Hungarian power metal sages Wisdom continue to spin the tale of the adventures of the mysterious figure “Wiseman” on their third full-length album Marching for Liberty. The Budapest-based quintet favor power metal at its most grand and bombastic, in the style of Rhapsody of Fire and Dragonforce, with the symphonic leanings of Nightwish or Stratovarius. Those who favor an understated or reserved interpretation of power metal should look elsewhere, as Marching For Liberty is an example of the genre with hyper-drive engines fully engaged.
A keystone of any power metal record that leans so heavily towards the theatrical is going to be the vocals, and singer Gabor Nagy is more than able to handle the challenge. His range and power are consistently impressive, and he commits fully to the needs to the song, no matter how dramatic and, in places, overwrought. His upper range never sounds strained, retaining a suppleness and delicacy no matter how high he soars, while his deeper vocals have great resonance and richness. He does an excellent job of selling the narrative of Marching for Liberty, and helps maintain a sense of suspended disbelief much longer than would be possible otherwise.
The mix, and especially with regards to Nagy’s vocals, represents a significant improvement over their last record, Judas. Whereas before Nagy’s vocals were made the centerpiece of the record to its detriment, obscuring the rest of the instrumentation, on Marching for Liberty the mix is much more balanced. His voice is still unquestionably the jewel in a metallic setting, but now we get a sense of the purity and complexity of the rest of the instruments as well.
The record unfolds at a breathless gallop, driven forward by powerful bass-lines and swooping ecstatic dueling guitars. The long guitar runs push and parry and glitter around each other, the sonic equivalent of fencing. Throughout Marching for Liberty, I kept getting the impression that this much drama and sustained intensity would have been a hell of a lot of fun to play, and that sense of joy pervades the record.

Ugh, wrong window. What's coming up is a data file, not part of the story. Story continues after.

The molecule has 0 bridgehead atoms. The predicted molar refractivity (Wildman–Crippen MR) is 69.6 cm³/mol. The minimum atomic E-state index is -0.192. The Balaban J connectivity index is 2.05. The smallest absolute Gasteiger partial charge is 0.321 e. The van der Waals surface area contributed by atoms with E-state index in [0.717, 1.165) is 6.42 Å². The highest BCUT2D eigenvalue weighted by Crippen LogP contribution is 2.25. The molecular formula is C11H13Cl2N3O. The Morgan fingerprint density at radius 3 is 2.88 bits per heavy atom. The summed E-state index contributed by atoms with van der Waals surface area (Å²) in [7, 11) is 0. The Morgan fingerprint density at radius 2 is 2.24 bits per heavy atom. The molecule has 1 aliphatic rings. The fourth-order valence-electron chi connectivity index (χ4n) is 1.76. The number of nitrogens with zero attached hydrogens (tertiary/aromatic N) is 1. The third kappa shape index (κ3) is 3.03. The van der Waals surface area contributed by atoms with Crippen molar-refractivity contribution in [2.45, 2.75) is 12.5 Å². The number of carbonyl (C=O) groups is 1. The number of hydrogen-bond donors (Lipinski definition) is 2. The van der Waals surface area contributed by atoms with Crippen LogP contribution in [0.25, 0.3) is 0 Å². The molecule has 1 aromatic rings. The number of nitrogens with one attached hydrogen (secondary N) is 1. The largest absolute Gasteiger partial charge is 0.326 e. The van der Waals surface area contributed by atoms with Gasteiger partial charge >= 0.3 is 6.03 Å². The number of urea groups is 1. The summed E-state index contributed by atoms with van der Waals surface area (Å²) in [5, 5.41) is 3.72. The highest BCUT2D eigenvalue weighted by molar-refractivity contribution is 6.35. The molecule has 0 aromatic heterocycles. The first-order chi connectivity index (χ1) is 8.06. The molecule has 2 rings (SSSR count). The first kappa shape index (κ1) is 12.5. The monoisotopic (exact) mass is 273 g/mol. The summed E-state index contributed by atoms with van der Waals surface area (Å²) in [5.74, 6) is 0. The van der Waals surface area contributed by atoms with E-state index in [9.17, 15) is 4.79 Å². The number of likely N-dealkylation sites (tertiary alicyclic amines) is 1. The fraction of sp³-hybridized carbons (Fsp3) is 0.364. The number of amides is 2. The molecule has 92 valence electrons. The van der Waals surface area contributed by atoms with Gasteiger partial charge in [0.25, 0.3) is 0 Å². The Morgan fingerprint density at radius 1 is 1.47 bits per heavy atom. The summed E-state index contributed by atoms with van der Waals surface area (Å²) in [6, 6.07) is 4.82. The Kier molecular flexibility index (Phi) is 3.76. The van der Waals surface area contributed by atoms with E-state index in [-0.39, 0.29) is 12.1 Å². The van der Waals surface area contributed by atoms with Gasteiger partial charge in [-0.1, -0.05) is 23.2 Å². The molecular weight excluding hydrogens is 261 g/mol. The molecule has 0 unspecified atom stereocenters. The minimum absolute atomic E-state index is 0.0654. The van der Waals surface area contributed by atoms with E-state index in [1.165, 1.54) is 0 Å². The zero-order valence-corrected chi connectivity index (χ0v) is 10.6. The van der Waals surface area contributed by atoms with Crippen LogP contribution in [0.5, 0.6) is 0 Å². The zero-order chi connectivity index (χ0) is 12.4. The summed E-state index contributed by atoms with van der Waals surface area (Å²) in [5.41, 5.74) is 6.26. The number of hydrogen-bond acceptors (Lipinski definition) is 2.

So much high drama, however, struggles to be sustained, and like many a D&D campaign with an overenthusiastic DM, the fever pitch eventually wears thin. There is so much drama, so much intensity in Marching for Liberty that its innate ridiculousness eventually wears through the entertainment value. The record is great in smaller doses, when a stomping, epic battle anthem like “War of Angels” or a sweeping, cinematic fantasy like “Take Me To Neverland” is exactly what you need. Taken together, it can be a bit overwhelming.
It also needs to be said that Marching for Liberty is not a wildly innovative album in terms of song structures or sonic composition. While undeniably passionate and well-executed, it is generally derivative of many other power metal bands, and German power metal in particular. While it’s not a great musical sin to write a record that is not a watershed moment in the genre, Marching for Liberty can veer towards sounding too familiar here and there.
While in terms of the musical balance of the record, Wisdom may have taken a step in the right direction in terms of restraint, in terms of conceptual framework and writing them are as baroque and theatrical in their preferences as ever. It’s a difficult balance to strike, being forever on exactly the right side of being completely ridiculous, and while they’ve stayed perched precariously on that tightrope they’re certainly wobbling now more than ever. On their next record, it will be interesting to see whether they pull back slightly, and aim for a slightly more conservative style of songwriting and performance, or whether they shrug and swan dive right into the operatic and over-the-top ocean. Either way, the results will be entertaining.